What you need to know about the Boiler Upgrade Scheme

What you need to know about the Boiler Upgrade Scheme

Iain Bevan, Commercial Manager – Heating & Renewables, at Daikin outlines what installers need to know about the Boiler Upgrade Scheme.  

With the Domestic Renewable Heat Incentive (RHI) scheme coming to an end in March, the Boiler Upgrade Scheme (BUS) was introduced in England and Wales from April 2022.

Both schemes incentivise homeowners to consider more sustainable ways of heating their homes by providing grant payments for eligible installations. But the way they work is very different.

It’s vital that installers have a good understanding of the incoming BUS, so they can continue to play their part in securing funding for new heat pump customers when the two incentives switch over.

While the heat pump market has enjoyed steady growth, industry estimates from November 2020 predict that 17,000 new heat pump installers will be required in the next decade to deliver on the government’s ambitious target of 600,000 heat pump installations per year by 2028.

Early adopters need support and encouragement over and above the financial incentives on offer, to help enter the world of renewable home heating with confidence.

And that comes down to having a highly-trained, manufacturer-endorsed installer with a proven track record, who can walk them through the entire process – including funding – and who will get the install and the associated paperwork right first time. This includes clearly explaining the energy efficiency and cost saving benefits homeowners will enjoy throughout their new system’s lifetime.

To help installers understand how to use the BUS, Daikin recently hosted an installer webinar outlining all the details – and will continue to support installers with training and membership of the Sustainable Home Network.

What is the Boiler Upgrade Scheme (BUS)?
The BUS is a UK government initiative to aid the decarbonisation of buildings. It will provide upfront capital grants of £5,000 to support the installation of air source heat pumps, and £6,000 for ground source heat pumps, in homes and some non-domestic buildings across England and Wales. Biomass boilers are also eligible for £5,000 grants in some circumstances.

The scheme will facilitate the installation of 90,000 heat pumps, and applications will be open from Spring for three years. Hybrid systems are not eligible.

And while the BUS will not be open to those in Scotland, homeowners will instead be able to apply for a Home Energy Scotland Cashback & Loan Scheme.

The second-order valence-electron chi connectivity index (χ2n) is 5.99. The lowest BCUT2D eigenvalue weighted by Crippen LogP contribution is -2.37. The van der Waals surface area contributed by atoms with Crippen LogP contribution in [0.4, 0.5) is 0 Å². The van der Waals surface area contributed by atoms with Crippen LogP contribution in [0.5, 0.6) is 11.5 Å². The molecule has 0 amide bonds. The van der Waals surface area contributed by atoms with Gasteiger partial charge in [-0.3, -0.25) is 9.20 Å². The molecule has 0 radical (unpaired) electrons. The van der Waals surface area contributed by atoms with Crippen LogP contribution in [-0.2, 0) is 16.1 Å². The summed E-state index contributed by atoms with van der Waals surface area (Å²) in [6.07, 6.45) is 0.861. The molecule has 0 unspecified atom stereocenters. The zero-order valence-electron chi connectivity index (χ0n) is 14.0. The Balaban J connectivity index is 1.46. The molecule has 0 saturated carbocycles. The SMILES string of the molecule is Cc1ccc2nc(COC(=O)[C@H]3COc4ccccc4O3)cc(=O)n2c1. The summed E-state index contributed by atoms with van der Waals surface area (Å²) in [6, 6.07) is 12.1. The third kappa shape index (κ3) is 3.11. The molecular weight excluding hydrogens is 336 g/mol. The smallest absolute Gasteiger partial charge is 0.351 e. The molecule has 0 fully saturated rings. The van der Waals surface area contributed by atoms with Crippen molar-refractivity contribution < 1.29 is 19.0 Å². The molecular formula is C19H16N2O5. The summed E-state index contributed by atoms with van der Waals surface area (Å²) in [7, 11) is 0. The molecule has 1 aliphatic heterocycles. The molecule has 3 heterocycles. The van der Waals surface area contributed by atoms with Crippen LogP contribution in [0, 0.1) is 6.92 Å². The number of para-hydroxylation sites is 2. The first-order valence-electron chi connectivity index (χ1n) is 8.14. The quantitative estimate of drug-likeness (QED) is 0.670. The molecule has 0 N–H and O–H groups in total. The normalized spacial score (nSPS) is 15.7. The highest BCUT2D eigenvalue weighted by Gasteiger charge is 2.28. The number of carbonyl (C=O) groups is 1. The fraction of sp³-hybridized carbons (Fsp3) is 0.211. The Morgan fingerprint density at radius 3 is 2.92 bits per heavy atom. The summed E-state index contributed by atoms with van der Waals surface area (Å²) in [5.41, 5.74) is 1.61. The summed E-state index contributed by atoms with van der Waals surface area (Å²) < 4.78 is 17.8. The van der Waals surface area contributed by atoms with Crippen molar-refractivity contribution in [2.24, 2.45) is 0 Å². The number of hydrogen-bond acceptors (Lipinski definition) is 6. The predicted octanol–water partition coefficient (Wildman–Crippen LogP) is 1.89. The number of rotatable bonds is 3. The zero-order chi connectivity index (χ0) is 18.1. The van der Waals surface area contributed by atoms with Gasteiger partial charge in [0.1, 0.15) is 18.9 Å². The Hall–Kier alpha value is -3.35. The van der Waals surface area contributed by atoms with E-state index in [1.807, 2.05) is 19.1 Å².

Who is responsible for administering the payments?
In October 2021, the Department for Business, Energy & Industrial Strategy (BEIS) named Ofgem as the intended administrator for the BUS scheme. As part of the process, Ofgem is responsible for assessing applications, fulfilling grant payments and carrying out audits and compliance public reporting.

What are my obligations?
The BUS is an installer-led process, meaning the installer will apply to Ofgem for the grant after receiving instruction from a property owner to carry out the installation, and provide all the necessary information.

Once Ofgem has completed the assessment, confirmed homeowner consent and is satisfied with the application, a voucher will be issued to the installer. Once installation is complete, the installer then applies to redeem the voucher and Ofgem assesses the redemption application before paying the grant to the installer.

The £5,000 is then taken off the invoice sent to the homeowner.

What are the eligibility criteria?
In order to be eligible for the BUS, installers must be MCS-certified, and the commissioning date of the installation must be after 1st April 2022. Both domestic and non-domestic buildings are eligible, including custom builds, as long as the plant is new at the time of installation.

The heat source replacing a fossil-fuelled system must be either an air or ground source heat pump with a minimum seasonal coefficient performance of 2.8. It must meet full space heating and hot water requirements and operate a 45kWh total capacity limit, including for shared ground loop systems.

Biomass boilers are eligible only in rural areas, and in properties not fuelled by mains call.

When will I receive payment?
Installers will be required to create a BUS account before applying for their first voucher.

Once a voucher has been issued, the installer must submit a redemption application within the voucher validity period, in order to receive the grant amount.

Ofgem intends to make payment to the installer within a week of receiving the successful application, and installer payment cycles will run on a weekly basis.

What other incentives are available to homeowners?
In addition to the BUS, Daikin UK is offering homeowners £500 boiler scrappage cashback when switching old oil, LPG or solid fuel boilers for a Daikin heat pump. That’s effectively another 10% on top of the BUS grant – something we are promoting to homeowners to encourage them to work with a Daikin-accredited installer.

Related posts